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Sharon Centers on What’s Left

Since independence 58 years ago, Israel’s political system has lacked a true center. This week, Ariel Sharon decided to try to find it, and in the process, rewrite the history of the Jewish state.

The prime minister’s jettisoning of his Likud connections is more than just politics become personal on a scale not seen since David Ben-Gurion left Mapai in the mid-1960s to form Rafi. Sharon’s formation of a new party is nothing less than a courageous, or foolhardy, gamble to find Israel’s elusive political center — or perhaps create one, if need be.

Sharon seems to think he knows who these closet centrists are. Indeed, he is staking his political legacy on them: weary but financially comfortable Israelis who after five years of intifada just want to make peace with the world. Whether such a swath of the electorate truly exists, and whether the prime minister is vindicated, will be known only when the polls close March 29.

What the prime minister most certainly has done is send shockwaves through the national religious movement. Sharon’s bolting from Likud, which he prided himself on founding back in 1970 — a claim, incidentally, that Menachem Begin considered not to be entirely correct — has the right scrambling to find its place on Israel’s redrawn political map.

It is the second time the national religious movement has had to do so in the last two weeks. Shimon Peres’s defeat to Histadrut firebrand Amir Peretz pulled the Labor Party several degrees to the left of the Israeli mainstream, putting in stark relief the party’s disconnect with the rest of the nation.

More importantly for the national religious camp, this development seemingly ensured that Sharon’s threat to split the Likud would not come to pass. Without Peres playing Sancho Panza to Sharon’s Don Quixote, it seemed that the prime minister would be unable to desert his own party. Peretz made clear he had no intention of forming a grand coalition, leaving Sharon no choice but to duke it out with Benjamin Netanyahu and Uzi Landau. Finally, it was believed, Sharon would be handed his just deserts and be removed from power in the upcoming Likud primaries.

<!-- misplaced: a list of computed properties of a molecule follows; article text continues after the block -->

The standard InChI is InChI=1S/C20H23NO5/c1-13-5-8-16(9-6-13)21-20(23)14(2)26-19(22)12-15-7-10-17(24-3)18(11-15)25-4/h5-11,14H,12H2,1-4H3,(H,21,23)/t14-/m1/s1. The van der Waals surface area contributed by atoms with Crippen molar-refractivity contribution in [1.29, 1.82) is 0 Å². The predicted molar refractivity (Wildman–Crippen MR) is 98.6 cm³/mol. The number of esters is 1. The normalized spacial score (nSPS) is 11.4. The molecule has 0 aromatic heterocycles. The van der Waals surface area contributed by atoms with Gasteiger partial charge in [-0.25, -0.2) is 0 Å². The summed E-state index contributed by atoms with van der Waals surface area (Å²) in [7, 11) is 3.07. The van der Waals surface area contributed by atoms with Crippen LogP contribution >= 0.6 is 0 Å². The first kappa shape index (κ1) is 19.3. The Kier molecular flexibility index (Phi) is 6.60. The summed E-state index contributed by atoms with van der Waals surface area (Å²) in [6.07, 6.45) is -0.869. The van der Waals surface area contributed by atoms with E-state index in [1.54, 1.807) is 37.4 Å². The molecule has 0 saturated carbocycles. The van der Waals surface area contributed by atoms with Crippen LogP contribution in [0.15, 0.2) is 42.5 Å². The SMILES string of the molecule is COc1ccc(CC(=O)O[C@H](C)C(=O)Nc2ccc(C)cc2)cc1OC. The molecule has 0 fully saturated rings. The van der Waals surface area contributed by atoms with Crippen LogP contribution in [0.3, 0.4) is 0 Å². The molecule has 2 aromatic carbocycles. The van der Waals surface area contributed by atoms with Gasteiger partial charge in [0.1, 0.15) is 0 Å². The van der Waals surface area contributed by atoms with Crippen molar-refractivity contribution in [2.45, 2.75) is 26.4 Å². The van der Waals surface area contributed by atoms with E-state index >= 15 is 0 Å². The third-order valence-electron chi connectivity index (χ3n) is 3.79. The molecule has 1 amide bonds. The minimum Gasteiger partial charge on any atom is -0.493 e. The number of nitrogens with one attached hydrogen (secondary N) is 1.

However, Sharon was not to be stopped. Even while maintaining that he could have defeated all comers had he stayed in the party, he left Likud, bringing with him, for starters, 14 renegade Knesset members.

Among the biggest losers in all this political maneuvering, according to some polls, is the national religious camp. The movement, say the pundits, should expect a major drop in parliamentary support in the March 2006 elections.

Yet even before Sharon dropped his bombshell and his party, the National Religious Party, Moledet and Tekumah were talking about establishing one nationalist electoral bloc. The like-minded Yisrael Beiteinu has been wavering on joining this bloc, focusing instead on its Russian-speaking base now that Likud stalwart Natan Sharansky has left politics, but it, too, may come around to some kind of cooperation with its fellow nationalist parties.

The right-wing parties need no reminder that Yitzhak Rabin’s victory in 1992, which brought on the now discredited Oslo peace process, was in part their fault. By failing to unite, they ended up splitting the anti-Labor popular sentiment. Some 90,000 votes were cast for the parties that did not make the parliamentary threshold, which ultimately cost the right the election.

The question, however, is whether such a reminder is relevant for the upcoming elections. This is not just about the prime minister’s arch-nemesis, Benjamin Netanyahu, labeling Sharon’s new party “Labor B” in an attempt to keep Likud voters in the fold. Sharon himself seems to be operating under the assumption that the right-wing vote is no longer of consequence.

The ideology that brought Sharon to power has been destroyed, first by Oslo and then by his own hands, with this summer’s disengagement from Gaza. The prime minister now appears to have a new agenda. The Land of Israel, he seems to believe, is not a value but a commodity that can be traded. The Jewish communities living beyond the Green Line, he seems to believe, have little of the pioneering quality that has long defined the Zionist ethos.

In place of his discarded ideology, Sharon is now putting his faith in what he believes to be the center of the Israeli electorate. Whereas previously the center was a marginally small segment of the population, comprising dissatisfied and floating voters, Sharon believes that his policies over the last couple of years have created a firm, durable center — one that can be his, in a most personal sense.

If he is correct, then the right-wing parties, and the national religious movement in general, have a serious problem indeed.

Yisrael Medad, a spokesman for the Yesha Council of Jewish Communities in Judea, Samaria and the Gaza District, is director of resource information at the Menachem Begin Heritage Center in Jerusalem.

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